Telegram adds 70m new users during Facebook outage

6 Oct 2021

Image: © Natee Meepian/Stock.adobe.com

Rival messaging apps Telegram and Signal have added millions of new users while the EU’s Margrethe Vestager sent a strong message to Facebook.

Encrypted messaging app Telegram saw a surge in new sign-ups as users of Facebook Messenger, Instagram and WhatsApp sought alternative apps during a six-hour outage on Monday (4 October).

Telegram co-founder Pavel Durov said on Tuesday (5 October) that the messaging app added more than 70m new users during the Facebook outage, which saw 3.5bn users worldwide cut off from Facebook’s entire suite of online services.

Writing in his own Telegram channel, Durov welcomed these “refugees from other platforms”.

He said that Telegram experienced a “record increase in user registration and activity” on Monday, exceeding the app’s usual daily growth rate “by an order of magnitude”.

The boost of activity from millions of users seeking new ways to connect online caused another problem, as Durov admitted slower speeds than usual on Telegram in some regions due to the increased traffic. However, he also commended his team on handling this “unprecedented growth” as the app continued to work for the majority of users.

Signal, another rival encrypted messaging app, also added “millions” of new users during the Facebook outage. The company declared on Twitter that sign-ups were “way up” on Monday, while also wishing Facebook engineers the best of luck getting their service back online.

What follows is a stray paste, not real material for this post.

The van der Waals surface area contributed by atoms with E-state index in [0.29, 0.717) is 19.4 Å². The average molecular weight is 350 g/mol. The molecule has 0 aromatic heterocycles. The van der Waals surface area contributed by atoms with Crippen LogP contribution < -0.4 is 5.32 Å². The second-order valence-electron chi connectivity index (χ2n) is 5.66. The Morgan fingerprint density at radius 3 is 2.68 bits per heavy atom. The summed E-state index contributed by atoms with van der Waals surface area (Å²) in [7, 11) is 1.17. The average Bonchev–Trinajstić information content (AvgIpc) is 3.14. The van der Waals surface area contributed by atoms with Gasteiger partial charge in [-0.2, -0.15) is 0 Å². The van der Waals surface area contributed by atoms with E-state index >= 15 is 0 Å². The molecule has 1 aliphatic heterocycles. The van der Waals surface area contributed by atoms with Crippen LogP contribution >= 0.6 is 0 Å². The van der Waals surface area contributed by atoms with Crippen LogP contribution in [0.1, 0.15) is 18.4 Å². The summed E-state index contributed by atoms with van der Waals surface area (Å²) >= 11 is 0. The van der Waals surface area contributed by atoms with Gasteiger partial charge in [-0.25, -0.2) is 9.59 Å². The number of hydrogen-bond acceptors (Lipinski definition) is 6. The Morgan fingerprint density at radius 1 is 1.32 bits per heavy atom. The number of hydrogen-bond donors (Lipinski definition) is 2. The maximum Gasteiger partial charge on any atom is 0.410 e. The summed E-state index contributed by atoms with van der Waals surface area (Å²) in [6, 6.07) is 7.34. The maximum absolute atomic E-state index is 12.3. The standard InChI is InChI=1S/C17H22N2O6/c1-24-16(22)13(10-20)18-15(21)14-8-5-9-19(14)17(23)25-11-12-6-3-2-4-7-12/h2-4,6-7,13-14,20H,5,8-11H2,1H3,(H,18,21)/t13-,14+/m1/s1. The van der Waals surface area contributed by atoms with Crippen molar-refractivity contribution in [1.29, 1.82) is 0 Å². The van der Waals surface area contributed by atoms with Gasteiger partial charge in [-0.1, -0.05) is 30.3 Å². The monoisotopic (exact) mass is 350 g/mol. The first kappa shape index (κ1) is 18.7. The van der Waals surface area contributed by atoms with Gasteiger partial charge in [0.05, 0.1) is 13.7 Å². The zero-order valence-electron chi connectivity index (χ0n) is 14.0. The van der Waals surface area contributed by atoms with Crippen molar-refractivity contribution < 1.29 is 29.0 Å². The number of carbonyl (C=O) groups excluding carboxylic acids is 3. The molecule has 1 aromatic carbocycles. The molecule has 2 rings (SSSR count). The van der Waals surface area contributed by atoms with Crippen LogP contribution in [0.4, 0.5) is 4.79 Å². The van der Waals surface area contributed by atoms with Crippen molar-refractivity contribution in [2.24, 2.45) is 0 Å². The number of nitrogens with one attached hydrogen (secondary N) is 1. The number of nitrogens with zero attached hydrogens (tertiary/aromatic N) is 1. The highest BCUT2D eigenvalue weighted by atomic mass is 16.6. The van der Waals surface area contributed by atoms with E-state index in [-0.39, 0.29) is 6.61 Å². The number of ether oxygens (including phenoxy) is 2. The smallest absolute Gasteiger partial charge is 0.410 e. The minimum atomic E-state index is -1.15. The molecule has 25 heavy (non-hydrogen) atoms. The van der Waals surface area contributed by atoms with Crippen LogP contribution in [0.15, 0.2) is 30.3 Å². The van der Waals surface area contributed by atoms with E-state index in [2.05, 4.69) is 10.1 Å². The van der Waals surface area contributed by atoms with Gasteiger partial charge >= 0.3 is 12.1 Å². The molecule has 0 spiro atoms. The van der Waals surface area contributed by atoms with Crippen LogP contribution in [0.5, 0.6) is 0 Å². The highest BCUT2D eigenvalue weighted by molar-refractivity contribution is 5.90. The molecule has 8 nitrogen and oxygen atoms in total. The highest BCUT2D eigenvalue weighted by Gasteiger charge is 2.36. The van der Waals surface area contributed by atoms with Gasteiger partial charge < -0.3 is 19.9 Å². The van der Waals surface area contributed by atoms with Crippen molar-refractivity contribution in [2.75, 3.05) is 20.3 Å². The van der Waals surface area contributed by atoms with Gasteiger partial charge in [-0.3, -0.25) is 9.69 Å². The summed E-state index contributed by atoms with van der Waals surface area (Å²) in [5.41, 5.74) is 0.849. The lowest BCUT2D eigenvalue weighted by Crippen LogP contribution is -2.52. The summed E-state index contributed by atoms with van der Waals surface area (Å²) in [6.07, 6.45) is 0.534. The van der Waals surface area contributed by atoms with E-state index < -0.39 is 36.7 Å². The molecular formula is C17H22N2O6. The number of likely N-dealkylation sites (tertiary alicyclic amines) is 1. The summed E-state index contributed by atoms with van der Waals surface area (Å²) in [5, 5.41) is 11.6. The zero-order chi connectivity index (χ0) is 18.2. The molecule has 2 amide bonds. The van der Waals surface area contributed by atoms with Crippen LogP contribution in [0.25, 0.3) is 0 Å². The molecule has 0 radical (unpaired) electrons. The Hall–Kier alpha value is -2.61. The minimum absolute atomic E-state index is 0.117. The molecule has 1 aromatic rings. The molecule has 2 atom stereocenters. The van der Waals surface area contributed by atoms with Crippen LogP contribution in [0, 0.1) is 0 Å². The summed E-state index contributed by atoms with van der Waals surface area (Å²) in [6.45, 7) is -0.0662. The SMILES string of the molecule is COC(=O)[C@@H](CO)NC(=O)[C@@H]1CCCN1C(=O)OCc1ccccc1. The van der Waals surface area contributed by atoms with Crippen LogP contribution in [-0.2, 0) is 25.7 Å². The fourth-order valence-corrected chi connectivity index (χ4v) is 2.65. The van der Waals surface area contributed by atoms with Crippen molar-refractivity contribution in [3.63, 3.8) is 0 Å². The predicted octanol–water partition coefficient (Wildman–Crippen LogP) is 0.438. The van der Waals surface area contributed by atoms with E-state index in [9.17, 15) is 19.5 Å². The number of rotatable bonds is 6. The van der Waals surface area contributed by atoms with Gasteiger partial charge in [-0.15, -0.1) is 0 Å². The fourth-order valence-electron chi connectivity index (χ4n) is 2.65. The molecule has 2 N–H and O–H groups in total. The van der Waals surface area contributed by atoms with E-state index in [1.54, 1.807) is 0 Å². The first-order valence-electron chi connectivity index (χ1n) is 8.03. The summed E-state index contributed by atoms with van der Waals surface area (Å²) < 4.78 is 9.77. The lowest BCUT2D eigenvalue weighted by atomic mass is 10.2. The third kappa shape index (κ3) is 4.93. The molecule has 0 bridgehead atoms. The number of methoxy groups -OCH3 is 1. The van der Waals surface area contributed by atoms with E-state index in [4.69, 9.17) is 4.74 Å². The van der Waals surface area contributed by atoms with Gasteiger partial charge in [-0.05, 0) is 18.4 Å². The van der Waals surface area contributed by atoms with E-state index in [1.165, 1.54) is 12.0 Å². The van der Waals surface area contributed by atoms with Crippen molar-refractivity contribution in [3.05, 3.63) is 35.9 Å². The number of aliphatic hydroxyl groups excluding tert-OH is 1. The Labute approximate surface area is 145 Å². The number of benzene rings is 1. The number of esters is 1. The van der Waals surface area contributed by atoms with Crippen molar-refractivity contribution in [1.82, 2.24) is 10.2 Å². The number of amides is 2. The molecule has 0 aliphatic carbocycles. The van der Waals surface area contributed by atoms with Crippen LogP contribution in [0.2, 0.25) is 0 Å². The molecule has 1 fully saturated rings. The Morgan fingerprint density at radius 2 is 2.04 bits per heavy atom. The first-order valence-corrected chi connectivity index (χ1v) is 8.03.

Signal, too, saw slips during the surge, with some people not seeing their contacts appear.

Both Signal and Telegram reportedly saw an influx of new users earlier this year when WhatsApp caused confusion and concern among users with a contentious privacy policy update.

Meanwhile, Facebook has released more details on the root cause of the outage. Writing in an engineering blog post, VP of infrastructure Santosh Janardhan said that the issue began during a “routine maintenance” job.

“A command was issued with the intention to assess the availability of global backbone capacity, which unintentionally took down all the connections in our backbone network, effectively disconnecting Facebook data centres globally,” he wrote.

“Our systems are designed to audit commands like these to prevent mistakes like this, but a bug in that audit tool prevented it from properly stopping the command.”

Seeing as this caused a total loss of connection, the error had a domino effect, making Facebook’s DNS servers unreachable, disrupting the internal tools typically used by Facebook to investigate and resolve outages, and disabling the usual means for engineers to access the company’s data centres remotely.

The sweeping impact of the Facebook outage on global communications raised red flags for legislators who have voiced concerns on the company’s dominance in this space. EU antitrust chief Margrethe Vestager tweeted that the disruption on Monday showed “we need alternatives and choices in the tech market, and must not rely on a few big players”.

Don’t miss out on the knowledge you need to succeed. Sign up for the Daily Brief, Silicon Republic’s digest of need-to-know sci-tech news.

Elaine Burke is the editor of Silicon Republic

editorial@siliconrepublic.com